The Shock Doctrine
Catastrophes from Katrina to Iraq from Afghanistan to the Asian Tsunami clear the way for corporations to move in and operate in newly privatized zones, pushing local government overboard. Kind of like shock and awe economics. Privatize, privatize, privatize is intoned like a mantra by the economic high priests of neoliberalism. The belief in the so-called free market is almost akin religious dogma. Abuses, shoddy work and rampant profiteering rule with little or no oversight or accountability. Governments sub-contract and outsource their essential functions and services as jobs float downstream from the public sector into the private. Free market neoliberalism is synonymous with democracy and since everyone loves the latter what’s not to like about the former? But what it really is, is a get rich quick crusade.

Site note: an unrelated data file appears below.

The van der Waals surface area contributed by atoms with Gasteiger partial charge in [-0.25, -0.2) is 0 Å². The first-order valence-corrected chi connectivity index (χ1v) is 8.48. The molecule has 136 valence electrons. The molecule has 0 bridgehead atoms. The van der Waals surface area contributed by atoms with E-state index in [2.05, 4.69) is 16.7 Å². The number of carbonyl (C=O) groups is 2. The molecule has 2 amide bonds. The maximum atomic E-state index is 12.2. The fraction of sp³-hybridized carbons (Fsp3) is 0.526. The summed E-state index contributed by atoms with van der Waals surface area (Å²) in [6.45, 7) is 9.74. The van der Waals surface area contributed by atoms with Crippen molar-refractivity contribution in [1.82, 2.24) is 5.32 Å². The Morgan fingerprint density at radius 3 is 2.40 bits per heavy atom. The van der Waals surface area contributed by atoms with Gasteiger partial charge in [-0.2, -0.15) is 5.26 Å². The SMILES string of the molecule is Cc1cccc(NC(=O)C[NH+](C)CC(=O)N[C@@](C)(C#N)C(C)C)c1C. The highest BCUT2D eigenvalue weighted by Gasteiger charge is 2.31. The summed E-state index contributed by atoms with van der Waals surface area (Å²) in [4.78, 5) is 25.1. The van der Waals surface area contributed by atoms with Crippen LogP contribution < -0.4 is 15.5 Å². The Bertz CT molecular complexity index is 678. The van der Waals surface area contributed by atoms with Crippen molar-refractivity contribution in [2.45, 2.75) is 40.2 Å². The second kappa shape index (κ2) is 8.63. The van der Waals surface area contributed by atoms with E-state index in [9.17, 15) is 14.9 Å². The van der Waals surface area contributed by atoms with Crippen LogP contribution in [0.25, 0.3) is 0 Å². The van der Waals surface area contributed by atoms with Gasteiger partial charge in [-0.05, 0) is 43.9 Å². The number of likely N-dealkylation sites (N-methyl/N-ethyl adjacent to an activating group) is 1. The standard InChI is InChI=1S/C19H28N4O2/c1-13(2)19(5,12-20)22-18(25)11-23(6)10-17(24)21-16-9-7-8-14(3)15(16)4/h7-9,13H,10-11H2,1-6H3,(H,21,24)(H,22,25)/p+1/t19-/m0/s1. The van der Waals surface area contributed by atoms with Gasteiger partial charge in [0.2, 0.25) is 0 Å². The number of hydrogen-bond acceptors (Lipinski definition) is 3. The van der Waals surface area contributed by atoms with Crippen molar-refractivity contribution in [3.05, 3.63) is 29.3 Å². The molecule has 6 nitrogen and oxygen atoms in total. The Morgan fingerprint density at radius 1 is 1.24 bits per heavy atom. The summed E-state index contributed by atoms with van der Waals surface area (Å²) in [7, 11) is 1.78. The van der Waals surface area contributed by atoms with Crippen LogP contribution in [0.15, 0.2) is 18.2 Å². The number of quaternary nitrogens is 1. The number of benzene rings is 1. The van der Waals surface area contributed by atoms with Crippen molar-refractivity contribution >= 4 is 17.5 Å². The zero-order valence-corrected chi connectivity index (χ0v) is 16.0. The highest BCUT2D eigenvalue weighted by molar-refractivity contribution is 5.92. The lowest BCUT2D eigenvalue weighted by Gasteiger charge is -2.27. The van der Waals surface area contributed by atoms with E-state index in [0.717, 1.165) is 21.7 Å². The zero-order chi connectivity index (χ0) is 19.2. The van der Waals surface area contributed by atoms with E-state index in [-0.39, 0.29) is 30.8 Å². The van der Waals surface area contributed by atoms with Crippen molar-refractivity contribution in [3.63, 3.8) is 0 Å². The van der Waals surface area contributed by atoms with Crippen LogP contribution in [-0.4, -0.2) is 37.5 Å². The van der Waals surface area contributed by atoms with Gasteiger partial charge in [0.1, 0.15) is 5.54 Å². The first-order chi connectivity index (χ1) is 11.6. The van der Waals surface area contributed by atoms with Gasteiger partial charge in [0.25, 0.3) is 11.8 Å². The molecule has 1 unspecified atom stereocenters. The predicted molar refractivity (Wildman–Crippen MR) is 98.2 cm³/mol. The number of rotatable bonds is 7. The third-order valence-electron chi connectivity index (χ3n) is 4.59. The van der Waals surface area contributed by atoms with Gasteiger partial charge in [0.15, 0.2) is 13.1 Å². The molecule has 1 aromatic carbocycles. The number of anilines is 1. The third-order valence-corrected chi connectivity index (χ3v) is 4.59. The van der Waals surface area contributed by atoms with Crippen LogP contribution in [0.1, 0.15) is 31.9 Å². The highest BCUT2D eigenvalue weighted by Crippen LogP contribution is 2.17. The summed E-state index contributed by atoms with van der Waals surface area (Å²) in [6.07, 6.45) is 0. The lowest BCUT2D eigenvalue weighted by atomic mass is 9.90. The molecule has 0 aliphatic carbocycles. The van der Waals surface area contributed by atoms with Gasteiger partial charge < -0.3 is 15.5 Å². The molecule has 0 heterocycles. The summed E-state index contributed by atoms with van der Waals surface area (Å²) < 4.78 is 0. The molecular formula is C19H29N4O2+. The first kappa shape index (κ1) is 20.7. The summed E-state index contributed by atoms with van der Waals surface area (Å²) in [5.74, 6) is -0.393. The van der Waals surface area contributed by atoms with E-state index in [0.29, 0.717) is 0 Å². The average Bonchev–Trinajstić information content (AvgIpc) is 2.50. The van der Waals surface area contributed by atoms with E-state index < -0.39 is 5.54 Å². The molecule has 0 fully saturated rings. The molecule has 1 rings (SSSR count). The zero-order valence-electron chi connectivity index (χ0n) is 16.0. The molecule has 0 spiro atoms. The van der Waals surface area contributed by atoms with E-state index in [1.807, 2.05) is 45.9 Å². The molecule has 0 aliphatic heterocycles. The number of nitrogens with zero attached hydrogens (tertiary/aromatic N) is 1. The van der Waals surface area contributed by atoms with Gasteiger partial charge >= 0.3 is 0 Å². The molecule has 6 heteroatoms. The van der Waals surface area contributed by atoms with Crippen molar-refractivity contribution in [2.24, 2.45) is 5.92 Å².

Naomi Klein is a professor in the Department of Geography at the University of British Columbia, the founding co-director of UBC’s Centre for Climate Justice, and Honorary Professor of Media and Climate at Rutgers University. Her writing has appeared in leading publications around the world, and she is a columnist for The Guardian. The New York Times says, “She is that nearly extinct breed of activist: one who never stops questioning orthodoxies and interrogating her own beliefs.” She is the award-winning author of such bestsellers as This Changes Everything, The Shock Doctrine, No Logo, No Is Not Enough, and On Fire. Her latest book is the highly acclaimed Doppelganger.